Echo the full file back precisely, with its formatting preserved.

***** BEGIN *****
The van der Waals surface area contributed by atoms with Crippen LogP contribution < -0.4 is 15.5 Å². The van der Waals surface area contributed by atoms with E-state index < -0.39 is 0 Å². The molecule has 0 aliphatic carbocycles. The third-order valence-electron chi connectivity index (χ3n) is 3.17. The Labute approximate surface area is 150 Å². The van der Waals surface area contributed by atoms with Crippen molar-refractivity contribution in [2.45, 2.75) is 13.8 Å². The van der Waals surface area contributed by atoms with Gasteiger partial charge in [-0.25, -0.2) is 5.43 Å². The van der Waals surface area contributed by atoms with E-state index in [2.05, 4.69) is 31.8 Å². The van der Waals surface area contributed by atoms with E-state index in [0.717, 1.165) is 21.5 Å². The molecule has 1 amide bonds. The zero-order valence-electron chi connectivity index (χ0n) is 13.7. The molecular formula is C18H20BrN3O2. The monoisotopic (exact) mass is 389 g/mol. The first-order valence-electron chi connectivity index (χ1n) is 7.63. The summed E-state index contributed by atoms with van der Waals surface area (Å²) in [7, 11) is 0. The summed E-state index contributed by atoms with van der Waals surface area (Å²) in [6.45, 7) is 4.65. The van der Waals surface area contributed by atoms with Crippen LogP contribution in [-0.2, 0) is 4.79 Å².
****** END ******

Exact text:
The van der Waals surface area contributed by atoms with Crippen LogP contribution < -0.4 is 15.5 Å². The van der Waals surface area contributed by atoms with E-state index < -0.39 is 0 Å². The molecule has 0 aliphatic carbocycles. The third-order valence-electron chi connectivity index (χ3n) is 3.17. The Labute approximate surface area is 150 Å². The van der Waals surface area contributed by atoms with Crippen molar-refractivity contribution in [2.45, 2.75) is 13.8 Å². The van der Waals surface area contributed by atoms with Gasteiger partial charge in [-0.25, -0.2) is 5.43 Å². The van der Waals surface area contributed by atoms with E-state index in [2.05, 4.69) is 31.8 Å². The van der Waals surface area contributed by atoms with E-state index in [0.717, 1.165) is 21.5 Å². The molecule has 1 amide bonds. The zero-order valence-electron chi connectivity index (χ0n) is 13.7. The molecular formula is C18H20BrN3O2. The monoisotopic (exact) mass is 389 g/mol. The first-order valence-electron chi connectivity index (χ1n) is 7.63. The summed E-state index contributed by atoms with van der Waals surface area (Å²) in [7, 11) is 0. The summed E-state index contributed by atoms with van der Waals surface area (Å²) in [6.45, 7) is 4.65. The van der Waals surface area contributed by atoms with Crippen LogP contribution in [-0.2, 0) is 4.79 Å².